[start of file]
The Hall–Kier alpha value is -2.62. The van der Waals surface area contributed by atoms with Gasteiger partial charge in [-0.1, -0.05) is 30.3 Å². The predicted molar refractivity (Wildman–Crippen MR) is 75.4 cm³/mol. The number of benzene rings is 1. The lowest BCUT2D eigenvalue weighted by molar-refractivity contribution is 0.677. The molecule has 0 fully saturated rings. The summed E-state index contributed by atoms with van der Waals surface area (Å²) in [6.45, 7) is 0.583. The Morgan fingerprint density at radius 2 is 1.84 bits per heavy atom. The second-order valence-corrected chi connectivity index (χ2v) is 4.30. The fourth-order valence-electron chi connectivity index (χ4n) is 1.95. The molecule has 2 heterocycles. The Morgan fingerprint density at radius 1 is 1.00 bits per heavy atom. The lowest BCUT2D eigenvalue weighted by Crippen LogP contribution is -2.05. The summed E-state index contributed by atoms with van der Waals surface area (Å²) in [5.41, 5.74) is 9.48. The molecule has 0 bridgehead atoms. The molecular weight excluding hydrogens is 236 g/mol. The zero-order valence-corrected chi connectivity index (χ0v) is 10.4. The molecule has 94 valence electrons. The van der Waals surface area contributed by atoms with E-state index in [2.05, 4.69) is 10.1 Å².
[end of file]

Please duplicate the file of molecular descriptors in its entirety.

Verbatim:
The Hall–Kier alpha value is -2.62. The van der Waals surface area contributed by atoms with Gasteiger partial charge in [-0.1, -0.05) is 30.3 Å². The predicted molar refractivity (Wildman–Crippen MR) is 75.4 cm³/mol. The number of benzene rings is 1. The lowest BCUT2D eigenvalue weighted by molar-refractivity contribution is 0.677. The molecule has 0 fully saturated rings. The summed E-state index contributed by atoms with van der Waals surface area (Å²) in [6.45, 7) is 0.583. The Morgan fingerprint density at radius 2 is 1.84 bits per heavy atom. The second-order valence-corrected chi connectivity index (χ2v) is 4.30. The fourth-order valence-electron chi connectivity index (χ4n) is 1.95. The molecule has 2 heterocycles. The Morgan fingerprint density at radius 1 is 1.00 bits per heavy atom. The lowest BCUT2D eigenvalue weighted by Crippen LogP contribution is -2.05. The summed E-state index contributed by atoms with van der Waals surface area (Å²) in [5.41, 5.74) is 9.48. The molecule has 0 bridgehead atoms. The molecular weight excluding hydrogens is 236 g/mol. The zero-order valence-corrected chi connectivity index (χ0v) is 10.4. The molecule has 94 valence electrons. The van der Waals surface area contributed by atoms with E-state index in [2.05, 4.69) is 10.1 Å².